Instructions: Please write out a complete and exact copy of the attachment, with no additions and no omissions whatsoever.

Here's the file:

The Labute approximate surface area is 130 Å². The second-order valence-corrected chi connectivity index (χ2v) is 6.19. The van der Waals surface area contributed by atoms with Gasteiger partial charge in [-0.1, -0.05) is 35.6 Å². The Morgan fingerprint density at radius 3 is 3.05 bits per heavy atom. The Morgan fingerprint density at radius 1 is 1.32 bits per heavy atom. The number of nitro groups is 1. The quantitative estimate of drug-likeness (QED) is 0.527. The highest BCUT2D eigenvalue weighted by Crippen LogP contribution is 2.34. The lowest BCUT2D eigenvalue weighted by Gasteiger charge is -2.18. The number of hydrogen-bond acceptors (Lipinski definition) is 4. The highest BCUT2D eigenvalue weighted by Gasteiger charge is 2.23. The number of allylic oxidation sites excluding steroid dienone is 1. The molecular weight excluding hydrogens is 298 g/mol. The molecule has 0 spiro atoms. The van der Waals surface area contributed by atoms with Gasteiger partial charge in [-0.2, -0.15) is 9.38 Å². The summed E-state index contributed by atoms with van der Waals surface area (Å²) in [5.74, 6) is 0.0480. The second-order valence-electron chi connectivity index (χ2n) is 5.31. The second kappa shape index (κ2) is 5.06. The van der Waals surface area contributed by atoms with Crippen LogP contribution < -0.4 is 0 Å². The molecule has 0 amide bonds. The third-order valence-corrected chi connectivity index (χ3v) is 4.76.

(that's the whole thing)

The Labute approximate surface area is 130 Å². The second-order valence-corrected chi connectivity index (χ2v) is 6.19. The van der Waals surface area contributed by atoms with Gasteiger partial charge in [-0.1, -0.05) is 35.6 Å². The Morgan fingerprint density at radius 3 is 3.05 bits per heavy atom. The Morgan fingerprint density at radius 1 is 1.32 bits per heavy atom. The number of nitro groups is 1. The quantitative estimate of drug-likeness (QED) is 0.527. The highest BCUT2D eigenvalue weighted by Crippen LogP contribution is 2.34. The lowest BCUT2D eigenvalue weighted by Gasteiger charge is -2.18. The number of hydrogen-bond acceptors (Lipinski definition) is 4. The highest BCUT2D eigenvalue weighted by Gasteiger charge is 2.23. The number of allylic oxidation sites excluding steroid dienone is 1. The molecular weight excluding hydrogens is 298 g/mol. The molecule has 0 spiro atoms. The van der Waals surface area contributed by atoms with Gasteiger partial charge in [-0.2, -0.15) is 9.38 Å². The summed E-state index contributed by atoms with van der Waals surface area (Å²) in [5.74, 6) is 0.0480. The second-order valence-electron chi connectivity index (χ2n) is 5.31. The second kappa shape index (κ2) is 5.06. The van der Waals surface area contributed by atoms with Crippen LogP contribution < -0.4 is 0 Å². The molecule has 0 amide bonds. The third-order valence-corrected chi connectivity index (χ3v) is 4.76.